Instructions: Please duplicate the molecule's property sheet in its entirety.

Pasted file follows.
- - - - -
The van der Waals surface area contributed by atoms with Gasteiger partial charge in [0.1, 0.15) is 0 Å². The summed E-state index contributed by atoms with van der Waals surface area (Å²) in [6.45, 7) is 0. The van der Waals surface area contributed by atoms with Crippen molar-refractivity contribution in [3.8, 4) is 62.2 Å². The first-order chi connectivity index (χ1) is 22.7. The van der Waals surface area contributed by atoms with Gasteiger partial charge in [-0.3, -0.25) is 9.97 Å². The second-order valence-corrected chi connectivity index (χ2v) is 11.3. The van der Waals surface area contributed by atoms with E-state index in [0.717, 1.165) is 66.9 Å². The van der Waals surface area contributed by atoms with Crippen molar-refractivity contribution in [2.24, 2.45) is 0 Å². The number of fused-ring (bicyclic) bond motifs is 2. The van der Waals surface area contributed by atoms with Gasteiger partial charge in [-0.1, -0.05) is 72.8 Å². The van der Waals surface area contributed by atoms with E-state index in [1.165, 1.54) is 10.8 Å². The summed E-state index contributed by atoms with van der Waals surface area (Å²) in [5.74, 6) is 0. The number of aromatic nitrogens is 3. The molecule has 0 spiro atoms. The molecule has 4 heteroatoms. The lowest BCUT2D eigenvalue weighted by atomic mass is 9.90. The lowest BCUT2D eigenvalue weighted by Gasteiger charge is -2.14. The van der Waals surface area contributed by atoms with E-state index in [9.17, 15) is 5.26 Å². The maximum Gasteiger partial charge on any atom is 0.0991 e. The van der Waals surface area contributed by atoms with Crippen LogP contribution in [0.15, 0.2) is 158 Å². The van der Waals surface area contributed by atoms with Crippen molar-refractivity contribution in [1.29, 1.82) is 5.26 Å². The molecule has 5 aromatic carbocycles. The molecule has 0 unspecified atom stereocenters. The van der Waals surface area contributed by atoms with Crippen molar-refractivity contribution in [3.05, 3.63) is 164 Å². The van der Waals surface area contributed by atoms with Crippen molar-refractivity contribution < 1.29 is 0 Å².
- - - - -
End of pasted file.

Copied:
The van der Waals surface area contributed by atoms with Gasteiger partial charge in [0.1, 0.15) is 0 Å². The summed E-state index contributed by atoms with van der Waals surface area (Å²) in [6.45, 7) is 0. The van der Waals surface area contributed by atoms with Crippen molar-refractivity contribution in [3.8, 4) is 62.2 Å². The first-order chi connectivity index (χ1) is 22.7. The van der Waals surface area contributed by atoms with Gasteiger partial charge in [-0.3, -0.25) is 9.97 Å². The second-order valence-corrected chi connectivity index (χ2v) is 11.3. The van der Waals surface area contributed by atoms with E-state index in [0.717, 1.165) is 66.9 Å². The van der Waals surface area contributed by atoms with Crippen molar-refractivity contribution in [2.24, 2.45) is 0 Å². The number of fused-ring (bicyclic) bond motifs is 2. The van der Waals surface area contributed by atoms with Gasteiger partial charge in [-0.1, -0.05) is 72.8 Å². The van der Waals surface area contributed by atoms with E-state index in [1.165, 1.54) is 10.8 Å². The summed E-state index contributed by atoms with van der Waals surface area (Å²) in [5.74, 6) is 0. The number of aromatic nitrogens is 3. The molecule has 0 spiro atoms. The molecule has 4 heteroatoms. The lowest BCUT2D eigenvalue weighted by atomic mass is 9.90. The lowest BCUT2D eigenvalue weighted by Gasteiger charge is -2.14. The van der Waals surface area contributed by atoms with E-state index in [9.17, 15) is 5.26 Å². The maximum Gasteiger partial charge on any atom is 0.0991 e. The van der Waals surface area contributed by atoms with Crippen LogP contribution in [0.15, 0.2) is 158 Å². The van der Waals surface area contributed by atoms with Crippen molar-refractivity contribution in [1.29, 1.82) is 5.26 Å². The molecule has 5 aromatic carbocycles. The molecule has 0 unspecified atom stereocenters. The van der Waals surface area contributed by atoms with Crippen molar-refractivity contribution in [3.05, 3.63) is 164 Å². The van der Waals surface area contributed by atoms with Crippen molar-refractivity contribution < 1.29 is 0 Å².